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Increase Career School Profit – 5 Strategies

Imagine your accountant calls and tells you that you have missed your revenue goals for the first quarter. Imagine this accountant tells you that unless you can find a way to increase your income you won’t have enough cash to meet expenses next month. What steps can you take today to make sure you never get this phone call?

In my experience many career schools will define their mission in precise terms and depend on only one or two sources of primary income. Many schools will say “we teach nursing” or “we teach electronics”. Try stepping back and defining your mission as “we convey knowledge and information to help people achieve their goals.” This statement is very broad and allows for a large interpretation of what you are capable of delivering. Here are a few key ways to expand your career school in the upcoming year:

  1. Educate your business community: Presumably most career schools are preparing individuals with skills to work for local businesses and institutions. How many of you spend a percentage of your recruiting time talking to these businesses about your programs? The business community can offer a lot of information on how you can improve your programs to meet their ever changing needs. By developing a relationship with these businesses they will become familiar with your programs and offerings, they may begin to seek you out when they need to hire new personnel.
  2. Develop a sales system: To reach out to these businesses you need to develop a sales system. A system is a method or technique that you have in place to contact these businesses on a regular basis. You should set up a calendar that you refer to when marketing or educating these businesses. You want to send mailings, newsletters, and information about your school in a systematic fashion, i.e. once every two weeks, month, or quarter. You should be physically meeting with these businesses once per year or even more often if you can manage it. The key ingredient to a sales system is regular, planned, and systematic contact.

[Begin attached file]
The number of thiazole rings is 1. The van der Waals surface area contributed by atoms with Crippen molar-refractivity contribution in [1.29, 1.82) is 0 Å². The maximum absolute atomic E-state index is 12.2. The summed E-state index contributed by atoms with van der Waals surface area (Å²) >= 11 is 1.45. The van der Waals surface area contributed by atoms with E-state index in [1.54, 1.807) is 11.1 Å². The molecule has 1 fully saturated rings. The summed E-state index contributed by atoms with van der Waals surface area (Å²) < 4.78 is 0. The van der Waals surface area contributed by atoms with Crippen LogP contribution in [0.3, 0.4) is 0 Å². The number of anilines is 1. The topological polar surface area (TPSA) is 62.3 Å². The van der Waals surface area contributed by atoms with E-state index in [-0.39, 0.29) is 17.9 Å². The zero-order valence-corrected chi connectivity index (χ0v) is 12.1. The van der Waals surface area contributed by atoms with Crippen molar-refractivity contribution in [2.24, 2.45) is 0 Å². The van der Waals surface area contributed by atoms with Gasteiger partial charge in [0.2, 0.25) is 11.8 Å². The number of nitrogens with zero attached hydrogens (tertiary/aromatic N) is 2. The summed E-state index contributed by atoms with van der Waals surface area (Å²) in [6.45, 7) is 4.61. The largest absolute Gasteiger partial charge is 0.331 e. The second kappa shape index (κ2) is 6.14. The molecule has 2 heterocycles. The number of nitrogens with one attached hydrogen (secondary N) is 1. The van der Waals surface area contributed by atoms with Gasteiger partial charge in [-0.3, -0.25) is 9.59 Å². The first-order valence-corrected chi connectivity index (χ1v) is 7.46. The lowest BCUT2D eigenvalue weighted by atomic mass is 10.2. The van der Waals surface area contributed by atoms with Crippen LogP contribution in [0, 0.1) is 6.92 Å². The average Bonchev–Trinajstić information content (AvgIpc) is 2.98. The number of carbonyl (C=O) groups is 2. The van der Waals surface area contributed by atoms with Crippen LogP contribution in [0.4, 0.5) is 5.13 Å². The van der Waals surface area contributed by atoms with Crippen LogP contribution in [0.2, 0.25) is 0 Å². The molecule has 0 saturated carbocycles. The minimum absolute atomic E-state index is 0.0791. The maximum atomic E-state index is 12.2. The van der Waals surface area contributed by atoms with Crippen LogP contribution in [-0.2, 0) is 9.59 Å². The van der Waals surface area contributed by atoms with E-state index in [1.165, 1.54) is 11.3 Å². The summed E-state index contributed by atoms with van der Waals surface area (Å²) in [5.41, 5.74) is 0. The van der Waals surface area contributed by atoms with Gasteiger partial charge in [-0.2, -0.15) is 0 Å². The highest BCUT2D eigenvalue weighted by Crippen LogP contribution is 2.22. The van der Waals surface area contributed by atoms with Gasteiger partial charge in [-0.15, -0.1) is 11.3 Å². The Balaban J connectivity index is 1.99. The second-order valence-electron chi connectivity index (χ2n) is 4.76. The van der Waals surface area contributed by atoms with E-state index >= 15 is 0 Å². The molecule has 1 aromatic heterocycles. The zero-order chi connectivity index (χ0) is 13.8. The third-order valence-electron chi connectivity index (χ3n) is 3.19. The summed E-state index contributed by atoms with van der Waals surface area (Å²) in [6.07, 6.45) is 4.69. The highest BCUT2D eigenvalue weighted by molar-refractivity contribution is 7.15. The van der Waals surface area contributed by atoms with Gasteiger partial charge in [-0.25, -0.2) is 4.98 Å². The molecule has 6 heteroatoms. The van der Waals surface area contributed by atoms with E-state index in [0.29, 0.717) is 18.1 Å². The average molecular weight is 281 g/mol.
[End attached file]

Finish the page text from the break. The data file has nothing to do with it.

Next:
3. Develop private training opportunities: In the above steps you are building a relationship with local businesses about your programs and offerings. Once that system is in place you can start using those relationships to increase your revenue even further. These businesses will always have a need to keep their current employees trained on the latest techniques and work processes. Many of these businesses will have unique systems and needs that your school as a “provider of information and knowledge” would be ideal to fill. You can develop personalized and private training seminars and programs based on information you learn from working with these businesses. For example, if you offer training to nurses the local hospital may pay you to develop a private training program for their nurses to teach a course in crisis management.
  4. Expand your bookstore: Many career schools offer a bookstore that is one step up from a broom closet with books stacked on shelves. When a student signs up for a program someone retrieves the textbooks needed for a class and gives them to the student. If you can identify with this then you are selling your bookstore short. There are hundreds of books and other materials that your bookstore can offer that may not be part of the standard curriculum, but could benefit your students. For example, if you offer training in real estate or financial services you can offer books on sales training, computer training, and books on investing in real estate. You could take it a step further by having your instructors use some of these books or equipment in the classroom and recommend them to students, who can then find the products in your bookstore. You could even go the final step and put your bookstore on the Internet and sell your items through an e-commerce site.
  5. Develop custom training materials: As a “provider of information and knowledge” you are an ideal source of new information. You could tap the knowledge of your instructors and current curriculum to develop new custom training materials for current students and local businesses. For example, if you offer training in social services you may write a custom training pack of new employment laws and techniques to sell to your current students and the local businesses who need to keep up with these current trends. You could develop custom training materials as part of a private training contract and sell both materials and the training program.

Combining these strategies with your current marketing programs will develop and enhance your brand image. This brand image translates into brand equity. You can then “spend” some of this equity by putting your name behind or on new products and services. Businesses will come to trust these services and offerings because they know about you and your programs.

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